Unplugging can be a liberating feeling. With ubiquitous access to the internet through mobile devices, where your work and social connections follow you everywhere, it sometimes feels as though being connected is a burden.
But what if you couldn't connect at all. Ever.
For thousands of Vancouverites, where I live and work, unplugging isn't a luxury, it's a daily reality. Despite the gigabyte fiber cables beneath their feet, the ultra-fast coffee shop Wi-Fi, and the plethora of mobile devices around them, many people are cut off from the jobs, opportunities and connections enabled by the internet.
In cities like Vancouver, and dozens of others across Canada, it's not vast geographic distances that keep people offline, it's the inability to connect to the wires and networks that are already there.
CIRA's recent report, The gap between us: Perspectives on building a better online Canada, describes challenges related to Canada's internet, including internet access in urban settings, particularly for marginalized groups. This includes low-income individuals, seniors and new Canadians, to name a few. But we can do better.
Where I work, at the Vancouver Community Network (VCN), I meet people every day who lack access to the internet. Sometimes it's because they can't afford a home internet package. Sometimes they don't own a device and therefore can't get online. Sometimes, they are homeless. These people, often living on the margins, are left out of Canada's digital society. I've seen firsthand how the internet can change a person's life, yet many go without, and sadly, this often goes unnoticed.
VCN's charitable mission for the last 25 years is that everybody should have equal and unfettered access to the internet. Unfortunately, solutions are hard to come by when we're faced with rapidly-changing technology, as well as a lack of money to address problems.
In an urban centre like Vancouver, people who have consistent internet access find it hard to imagine that not everyone has what they have. This misconception makes it difficult for organizations like mine to access funding that can help connect everyone. If it were a priority and we had the funding, for example, VCN would provide free Wi-Fi on East Hastings Street in Vancouver, down to Main Street, making it available for the many people along that corridor.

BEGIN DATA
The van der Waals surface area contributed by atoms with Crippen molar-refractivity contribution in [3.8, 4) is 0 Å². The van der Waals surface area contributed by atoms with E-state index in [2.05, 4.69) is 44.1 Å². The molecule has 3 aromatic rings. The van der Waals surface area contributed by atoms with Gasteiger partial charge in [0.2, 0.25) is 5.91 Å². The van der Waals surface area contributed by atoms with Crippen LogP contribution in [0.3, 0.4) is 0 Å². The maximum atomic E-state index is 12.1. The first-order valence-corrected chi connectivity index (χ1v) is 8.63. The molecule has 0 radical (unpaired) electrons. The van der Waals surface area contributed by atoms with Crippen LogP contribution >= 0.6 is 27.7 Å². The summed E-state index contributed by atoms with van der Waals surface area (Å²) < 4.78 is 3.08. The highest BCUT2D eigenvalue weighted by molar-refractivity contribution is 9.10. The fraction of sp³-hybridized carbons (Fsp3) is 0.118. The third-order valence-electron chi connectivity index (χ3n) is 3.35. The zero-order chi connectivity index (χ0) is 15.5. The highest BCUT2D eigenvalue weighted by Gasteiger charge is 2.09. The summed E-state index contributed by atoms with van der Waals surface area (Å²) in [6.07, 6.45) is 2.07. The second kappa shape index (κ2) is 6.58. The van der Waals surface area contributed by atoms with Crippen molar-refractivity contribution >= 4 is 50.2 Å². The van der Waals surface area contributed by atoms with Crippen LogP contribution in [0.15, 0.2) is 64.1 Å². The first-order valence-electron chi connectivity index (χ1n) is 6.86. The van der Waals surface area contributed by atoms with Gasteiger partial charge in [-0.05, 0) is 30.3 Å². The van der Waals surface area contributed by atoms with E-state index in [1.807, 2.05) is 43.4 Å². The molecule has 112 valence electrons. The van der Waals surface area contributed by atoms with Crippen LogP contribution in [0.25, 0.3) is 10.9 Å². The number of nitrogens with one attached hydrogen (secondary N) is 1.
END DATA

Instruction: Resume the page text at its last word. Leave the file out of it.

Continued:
Of course, free Wi-Fi is only part of a solution. Every person on social assistance across Canada should be given a smartphone. Connecting to job postings, health care and other opportunities is a gateway to a better life, yet without a device, this gate remains locked.
As well, every school-aged child should have an iPad or device to do their homework on. Many do, but so many don't. Today's youth, who are growing up in a time where everything is going digital, need these skills, not just for future job opportunities, but to be part of society.
Infrastructure, devices, education. Combine all three and we have magic.
The City of Vancouver, along with other potential funders, have an opportunity to address internet access challenges head on. A lot of good work is done in our city to house people, but when we're looking to make positive change in Vancouver, internet access should also be a priority.
Technology won't solve all the world's problems. But I've seen the power of the internet in changing people's lives. This includes people who come in to use our free computers and want to write a resume. People who are ready to come off drugs and want to connect with others online for support. People who are ready to improve their lives.
The first step is acknowledging that internet access is not available for everyone in Vancouver. The next is for funding to address it. Third, of course, is to get people online and supported in using it safely and efficiently in order to lift themselves out of their circumstances and become full, contributing members of society. The solution exists; we just need to make it happen.
This blog was written by Tracey Axelsson, executive director of the Vancouver Community Network (VCN). VCN is a past recipient of a CIRA Community Investment Program grant and is featured in CIRA's report The gap between us: Perspectives on building a better online Canada.